Bishop Denis Nulty celebrated Mass for World Peace in the Cathedral of the Assumption, Carlow on New Year’s Day at 11am. In the large congregation were public representatives, civic and municipal authorities associated with Carlow County Council, the Garda Síochána led by Superintendent Aidan Brennan and Inspector Audrey Dormer, the Civil Defence, the Ambulance Corp, the Fire Service, the Order of Malta and the O.N.E.
Refreshments provided by An Garda Síochána were available for all afterwards in the Cathedral Parish Centre.
“Do you realise how much food we wasted these past seven days? – one third of what we purchased, we didn’t eat, they are now in compost heaps in the garden, in black bins due for collection over these coming days” … “What we do with the chemicals in our fridges at the end of their life? They are not for dumping in landfill or worse still on the side of country roads. Fridges need end of life care, just like human beings, all of us” … “In a very changed politic from this very day, New Year’s Day 2019, around this tender issue of life, all of us must work much even harder to strengthen a culture that values all life and advocates for all in need of protection in our society” – Bishop Denis Nulty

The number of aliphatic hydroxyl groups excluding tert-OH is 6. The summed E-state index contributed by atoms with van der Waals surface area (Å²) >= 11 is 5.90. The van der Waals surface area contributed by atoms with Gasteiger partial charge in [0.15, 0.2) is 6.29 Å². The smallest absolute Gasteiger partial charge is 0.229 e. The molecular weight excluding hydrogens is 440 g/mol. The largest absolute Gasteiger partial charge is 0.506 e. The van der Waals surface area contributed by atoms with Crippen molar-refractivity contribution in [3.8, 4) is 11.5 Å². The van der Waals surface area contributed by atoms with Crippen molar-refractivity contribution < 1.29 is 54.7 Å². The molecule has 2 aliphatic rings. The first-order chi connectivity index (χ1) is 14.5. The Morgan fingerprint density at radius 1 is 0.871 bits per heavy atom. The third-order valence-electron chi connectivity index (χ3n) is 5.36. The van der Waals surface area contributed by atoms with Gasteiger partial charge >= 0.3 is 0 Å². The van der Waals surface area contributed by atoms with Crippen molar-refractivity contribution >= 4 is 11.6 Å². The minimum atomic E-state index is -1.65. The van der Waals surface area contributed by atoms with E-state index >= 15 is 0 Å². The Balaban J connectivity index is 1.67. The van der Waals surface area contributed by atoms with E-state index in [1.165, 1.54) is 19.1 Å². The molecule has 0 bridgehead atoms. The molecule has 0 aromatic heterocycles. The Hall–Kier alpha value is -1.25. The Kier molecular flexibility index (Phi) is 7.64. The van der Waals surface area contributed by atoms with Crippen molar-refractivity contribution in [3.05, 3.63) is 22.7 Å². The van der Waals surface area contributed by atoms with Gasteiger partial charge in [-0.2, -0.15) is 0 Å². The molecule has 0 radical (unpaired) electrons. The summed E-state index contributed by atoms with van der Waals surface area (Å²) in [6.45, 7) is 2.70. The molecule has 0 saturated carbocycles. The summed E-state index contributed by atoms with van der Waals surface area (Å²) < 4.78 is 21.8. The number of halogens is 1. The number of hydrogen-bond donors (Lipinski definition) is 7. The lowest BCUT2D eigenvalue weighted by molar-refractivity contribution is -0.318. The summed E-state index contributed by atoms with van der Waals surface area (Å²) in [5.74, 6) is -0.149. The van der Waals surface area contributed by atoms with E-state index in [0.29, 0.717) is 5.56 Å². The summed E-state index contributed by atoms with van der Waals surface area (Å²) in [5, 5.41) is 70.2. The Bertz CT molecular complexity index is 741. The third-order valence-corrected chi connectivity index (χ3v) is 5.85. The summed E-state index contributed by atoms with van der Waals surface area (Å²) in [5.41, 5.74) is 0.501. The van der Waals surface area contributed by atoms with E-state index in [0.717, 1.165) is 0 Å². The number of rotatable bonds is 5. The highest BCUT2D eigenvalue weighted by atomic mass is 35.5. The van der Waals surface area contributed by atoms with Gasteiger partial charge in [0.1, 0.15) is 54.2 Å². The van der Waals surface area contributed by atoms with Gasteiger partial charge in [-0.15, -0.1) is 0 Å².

My mother died in 2010, a friend sent me the following poem by an anonymous poet:
“Your mother is always with you
she’s the whisper of the leaves
as you walk down the street.
She’s the smell of bleach
in your freshly laundered socks.
She’s the cool hand on your brow
when you’re not well.
Your mother lives inside your laughter.
She’s crystallised in every teardrop.
She’s the place you came from,
your first home.
She’s the map you follow
with every step you take.
She’s your first love
and your first heartbreak …
and nothing on earth can separate you”.
On New Year’s Day we think of all mothers. I think ‘Mother’s Day’ should be moved from the traditional fourth Sunday of Lent to today. Mother’s Day was originally a day for Christians to visit their ‘mother church’. In more recent years we have allowed the greeting card companies and florist industries to set the pace and tone. No better day for celebrating Mothers than on this, New Year’s Day.
It’s hard to believe it is exactly a week ago we gathered to celebrate the birth of Christ. I know myself these days are all a bit of a fuzz, I think every-day this past week is either Saturday or Sunday! With the birds offering a symphony chorus every day and daffodil bulbs in early bloom, I’m not the only one confused these past days! Well a week later we gather to celebrate the Mother of the Christ child, with another text from the very descriptive St. Luke reminding us Mary “treasured all these things and pondered them in her heart”.